In any work of fiction the ending to a story is monumental to the quality of the overall experience. Everyone has watched a movie or read a book that was great throughout although with an ending that fell flat. In-turn ruining the overall experience. In 11/22/63 that was not the case. First I would like to tip my cap to J.J. Abrams who masterfully crafted the closing moments of the book for the small screen. Second, the performances of James Franco as Jake during the final act was nothing short of exquisite. The last episode was pretty much word for word and scene by scene as it occurred in the book. An ending that was so masterfully crafted in the book it had no need to be augmented. By perfectly translating these events to the screen the same emotions were conjured up in the most powerful scenes. Which evoked in me the same feeling that I had when I finished up the book. The final episode was the exactly how I pictured the events in the book and served as the payoff to the long anticipated wait for the release of the mini series.
What the mini series did not so well
A unique factor to the 11/22/63 universe was the specific rules to the “rabbit hole” that allowed Jake to travel back in time. If Jake were to travel back to the preset, reentering the rabbit hole would reset all the changes made on the previous trip. In the book Jake doe not 100% succeed in saving Harry’s family in his attempt forcing him to return to the present and to see the repercussions of his decision forcing him to go try again. This establishes two important factors of this universe. One, Jake is not a perfect person. He was forced into this insane circumstance with little to no experience or knowledge except for the few notes given to him by Al. By having Jake fail, it makes this impossible situation seem more human to the audience. This is something Jake could not prepare for and it makes complete sense he would not succeed the first time, thus allowing him to grow as the story progresses. Second, the reset establishes the weight of this ability to travel back in time. The “butterfly effect” is very much put into play by the reset.When Jake is able to save Harry and only a few members of his family, Jake returns to the present to go and try again. When he returns it is revealed that because Harry did not become disabled after his father hits him in the head, he goes on to die in the Vietnam War. Even though Jake is able to save him the important concept that changing the past for the better does not mean things in the present will also follow suit Serving as an important piece of foreshadowing for events later in the book. The scenes described above do not appear in the mini series. Jake is briefly introduced to the concept of returning at the very beginning by carving something in to a tree and returning to the present. By altering this timeline, most likely due to time constraints, this entire emotional aspect of the series is lost. Yes, the concept of resets is still present, but the concept does not carry the weight it does in the book. Thus blunting some of the avoirdupois of Jake’s mission to alter the past.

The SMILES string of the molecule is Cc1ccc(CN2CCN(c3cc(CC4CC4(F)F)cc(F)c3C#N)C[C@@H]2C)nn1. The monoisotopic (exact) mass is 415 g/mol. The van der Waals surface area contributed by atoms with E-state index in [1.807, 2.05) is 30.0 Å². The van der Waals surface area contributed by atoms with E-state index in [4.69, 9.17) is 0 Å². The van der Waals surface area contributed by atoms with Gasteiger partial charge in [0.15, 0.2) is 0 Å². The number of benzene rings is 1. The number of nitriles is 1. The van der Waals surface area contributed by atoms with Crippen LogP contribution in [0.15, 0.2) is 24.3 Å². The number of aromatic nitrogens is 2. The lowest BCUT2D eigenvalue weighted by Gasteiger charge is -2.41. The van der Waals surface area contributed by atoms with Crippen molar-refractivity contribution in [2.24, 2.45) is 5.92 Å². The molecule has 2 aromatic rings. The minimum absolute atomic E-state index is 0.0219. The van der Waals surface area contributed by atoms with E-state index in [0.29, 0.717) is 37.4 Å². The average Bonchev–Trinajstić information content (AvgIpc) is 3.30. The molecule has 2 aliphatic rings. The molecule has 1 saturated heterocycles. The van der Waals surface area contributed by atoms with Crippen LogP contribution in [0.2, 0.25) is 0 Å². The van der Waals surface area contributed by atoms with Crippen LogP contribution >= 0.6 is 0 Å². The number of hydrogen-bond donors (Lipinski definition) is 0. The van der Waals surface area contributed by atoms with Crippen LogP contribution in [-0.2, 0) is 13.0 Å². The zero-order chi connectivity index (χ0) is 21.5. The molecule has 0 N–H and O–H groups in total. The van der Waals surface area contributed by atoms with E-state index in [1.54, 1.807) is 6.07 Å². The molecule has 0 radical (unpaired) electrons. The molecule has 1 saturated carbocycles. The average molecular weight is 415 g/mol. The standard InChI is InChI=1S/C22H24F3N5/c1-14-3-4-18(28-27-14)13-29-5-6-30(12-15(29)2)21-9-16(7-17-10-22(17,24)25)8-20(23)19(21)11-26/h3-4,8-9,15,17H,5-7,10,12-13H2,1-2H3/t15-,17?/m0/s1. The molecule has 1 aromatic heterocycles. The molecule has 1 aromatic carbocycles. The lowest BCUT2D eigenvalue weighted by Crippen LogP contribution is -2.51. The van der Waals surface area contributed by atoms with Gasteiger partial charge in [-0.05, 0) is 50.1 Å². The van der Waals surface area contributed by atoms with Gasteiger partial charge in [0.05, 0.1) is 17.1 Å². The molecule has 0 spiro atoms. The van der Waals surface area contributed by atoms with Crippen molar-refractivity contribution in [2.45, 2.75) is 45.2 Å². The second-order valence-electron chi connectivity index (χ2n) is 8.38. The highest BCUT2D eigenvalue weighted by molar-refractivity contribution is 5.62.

Time in Jodie
While 11/22/63 is primarily a mystery thriller, the story also posses a fantastic slice of life segment that gives the reader a break from the books more intense moments. Jake Epping, originally a high school English teach in the present, is able to get the same position at a small Texas high school outside of Dallas. There the love story between Jake and Sadie is able to blossom, along with providing an insight into the life of a small Texas down in the 1960’s. While Jodie is still an important part of the show, only around one episode of airtime is used on the happenings of Jodie high school. Due to this, many of the events that occur in the book did not make it to the series. One example is the book is able to go into more detail on the different students Jake has in his class. Making them important side characters in the book. In the mini series, though the students due show up some, the audience is unable to form a relationship with them since they are only used as background characters. In my opinion, this diminishes the enjoyment during this part of the mini series, since some of the students were extremely interesting characters in the book. The one great part about Jodie was the execution of Sadie. Sarah Gadon does a fantastic job playing the beautiful and fiery southern belle Sadie Dunhill. She is exactly what I would have imagined Sadie to be if she jumped out of the pages of the book. She represented the one high point of this part of the series.